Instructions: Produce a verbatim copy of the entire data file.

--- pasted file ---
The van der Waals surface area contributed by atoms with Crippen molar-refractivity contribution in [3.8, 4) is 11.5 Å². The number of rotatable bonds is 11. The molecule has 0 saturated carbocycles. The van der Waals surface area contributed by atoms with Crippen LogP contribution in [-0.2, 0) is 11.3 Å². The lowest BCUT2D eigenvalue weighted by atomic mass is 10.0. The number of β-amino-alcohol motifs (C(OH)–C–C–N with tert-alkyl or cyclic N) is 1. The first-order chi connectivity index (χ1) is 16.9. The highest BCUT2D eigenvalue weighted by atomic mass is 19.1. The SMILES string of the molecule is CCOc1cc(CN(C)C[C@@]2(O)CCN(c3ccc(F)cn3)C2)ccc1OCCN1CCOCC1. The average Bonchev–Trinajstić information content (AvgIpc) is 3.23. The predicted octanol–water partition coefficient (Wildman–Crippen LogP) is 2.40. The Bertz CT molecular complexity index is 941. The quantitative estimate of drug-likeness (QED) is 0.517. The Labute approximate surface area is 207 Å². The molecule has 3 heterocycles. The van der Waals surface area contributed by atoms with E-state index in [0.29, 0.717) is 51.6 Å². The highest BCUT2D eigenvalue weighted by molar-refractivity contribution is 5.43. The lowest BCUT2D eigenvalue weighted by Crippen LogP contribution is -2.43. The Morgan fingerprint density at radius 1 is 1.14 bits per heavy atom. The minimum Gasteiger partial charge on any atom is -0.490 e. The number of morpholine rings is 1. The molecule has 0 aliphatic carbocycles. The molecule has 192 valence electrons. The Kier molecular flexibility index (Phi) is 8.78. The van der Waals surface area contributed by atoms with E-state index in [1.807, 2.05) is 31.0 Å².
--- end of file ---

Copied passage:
The van der Waals surface area contributed by atoms with Crippen molar-refractivity contribution in [3.8, 4) is 11.5 Å². The number of rotatable bonds is 11. The molecule has 0 saturated carbocycles. The van der Waals surface area contributed by atoms with Crippen LogP contribution in [-0.2, 0) is 11.3 Å². The lowest BCUT2D eigenvalue weighted by atomic mass is 10.0. The number of β-amino-alcohol motifs (C(OH)–C–C–N with tert-alkyl or cyclic N) is 1. The first-order chi connectivity index (χ1) is 16.9. The highest BCUT2D eigenvalue weighted by atomic mass is 19.1. The SMILES string of the molecule is CCOc1cc(CN(C)C[C@@]2(O)CCN(c3ccc(F)cn3)C2)ccc1OCCN1CCOCC1. The average Bonchev–Trinajstić information content (AvgIpc) is 3.23. The predicted octanol–water partition coefficient (Wildman–Crippen LogP) is 2.40. The Bertz CT molecular complexity index is 941. The quantitative estimate of drug-likeness (QED) is 0.517. The Labute approximate surface area is 207 Å². The molecule has 3 heterocycles. The van der Waals surface area contributed by atoms with E-state index in [0.29, 0.717) is 51.6 Å². The highest BCUT2D eigenvalue weighted by molar-refractivity contribution is 5.43. The lowest BCUT2D eigenvalue weighted by Crippen LogP contribution is -2.43. The Morgan fingerprint density at radius 1 is 1.14 bits per heavy atom. The minimum Gasteiger partial charge on any atom is -0.490 e. The number of morpholine rings is 1. The molecule has 0 aliphatic carbocycles. The molecule has 192 valence electrons. The Kier molecular flexibility index (Phi) is 8.78. The van der Waals surface area contributed by atoms with E-state index in [1.807, 2.05) is 31.0 Å².